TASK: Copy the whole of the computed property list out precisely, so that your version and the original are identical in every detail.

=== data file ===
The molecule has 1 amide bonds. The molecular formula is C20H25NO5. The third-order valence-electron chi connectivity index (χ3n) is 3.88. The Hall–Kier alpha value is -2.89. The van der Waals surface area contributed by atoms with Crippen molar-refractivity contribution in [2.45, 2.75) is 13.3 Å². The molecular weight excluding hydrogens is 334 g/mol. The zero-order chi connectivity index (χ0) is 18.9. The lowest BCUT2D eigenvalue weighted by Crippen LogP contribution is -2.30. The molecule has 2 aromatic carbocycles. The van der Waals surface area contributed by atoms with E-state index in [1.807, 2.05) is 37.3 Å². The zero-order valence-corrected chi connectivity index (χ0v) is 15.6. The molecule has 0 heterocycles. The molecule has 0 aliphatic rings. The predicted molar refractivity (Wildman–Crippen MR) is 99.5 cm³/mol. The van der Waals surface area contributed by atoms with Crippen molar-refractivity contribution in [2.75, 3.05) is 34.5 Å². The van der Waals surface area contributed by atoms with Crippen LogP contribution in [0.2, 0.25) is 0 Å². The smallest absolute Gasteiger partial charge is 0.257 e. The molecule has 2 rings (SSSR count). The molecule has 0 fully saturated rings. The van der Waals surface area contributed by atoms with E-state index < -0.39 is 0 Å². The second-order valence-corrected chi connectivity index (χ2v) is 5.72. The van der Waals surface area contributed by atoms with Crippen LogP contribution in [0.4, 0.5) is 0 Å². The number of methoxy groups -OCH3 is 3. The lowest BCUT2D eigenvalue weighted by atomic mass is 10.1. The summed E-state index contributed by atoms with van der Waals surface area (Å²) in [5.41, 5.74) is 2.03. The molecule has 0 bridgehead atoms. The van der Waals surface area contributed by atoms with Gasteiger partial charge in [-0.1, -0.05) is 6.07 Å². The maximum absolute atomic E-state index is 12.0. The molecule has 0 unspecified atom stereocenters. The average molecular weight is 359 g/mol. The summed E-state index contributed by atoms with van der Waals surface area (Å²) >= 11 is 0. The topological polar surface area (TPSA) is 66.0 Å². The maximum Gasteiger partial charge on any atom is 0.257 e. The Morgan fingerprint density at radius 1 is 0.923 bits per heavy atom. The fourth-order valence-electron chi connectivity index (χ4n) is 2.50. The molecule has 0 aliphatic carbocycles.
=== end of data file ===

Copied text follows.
The molecule has 1 amide bonds. The molecular formula is C20H25NO5. The third-order valence-electron chi connectivity index (χ3n) is 3.88. The Hall–Kier alpha value is -2.89. The van der Waals surface area contributed by atoms with Crippen molar-refractivity contribution in [2.45, 2.75) is 13.3 Å². The molecular weight excluding hydrogens is 334 g/mol. The zero-order chi connectivity index (χ0) is 18.9. The lowest BCUT2D eigenvalue weighted by Crippen LogP contribution is -2.30. The molecule has 2 aromatic carbocycles. The van der Waals surface area contributed by atoms with E-state index in [1.807, 2.05) is 37.3 Å². The zero-order valence-corrected chi connectivity index (χ0v) is 15.6. The molecule has 0 heterocycles. The molecule has 0 aliphatic rings. The predicted molar refractivity (Wildman–Crippen MR) is 99.5 cm³/mol. The van der Waals surface area contributed by atoms with Crippen molar-refractivity contribution in [2.75, 3.05) is 34.5 Å². The van der Waals surface area contributed by atoms with Crippen LogP contribution in [0.2, 0.25) is 0 Å². The smallest absolute Gasteiger partial charge is 0.257 e. The molecule has 2 rings (SSSR count). The molecule has 0 fully saturated rings. The van der Waals surface area contributed by atoms with E-state index < -0.39 is 0 Å². The second-order valence-corrected chi connectivity index (χ2v) is 5.72. The van der Waals surface area contributed by atoms with Crippen LogP contribution in [0.4, 0.5) is 0 Å². The number of methoxy groups -OCH3 is 3. The lowest BCUT2D eigenvalue weighted by atomic mass is 10.1. The summed E-state index contributed by atoms with van der Waals surface area (Å²) in [5.41, 5.74) is 2.03. The molecule has 0 bridgehead atoms. The van der Waals surface area contributed by atoms with Gasteiger partial charge in [-0.1, -0.05) is 6.07 Å². The maximum absolute atomic E-state index is 12.0. The molecule has 0 unspecified atom stereocenters. The average molecular weight is 359 g/mol. The summed E-state index contributed by atoms with van der Waals surface area (Å²) >= 11 is 0. The topological polar surface area (TPSA) is 66.0 Å². The maximum Gasteiger partial charge on any atom is 0.257 e. The Morgan fingerprint density at radius 1 is 0.923 bits per heavy atom. The fourth-order valence-electron chi connectivity index (χ4n) is 2.50. The molecule has 0 aliphatic carbocycles.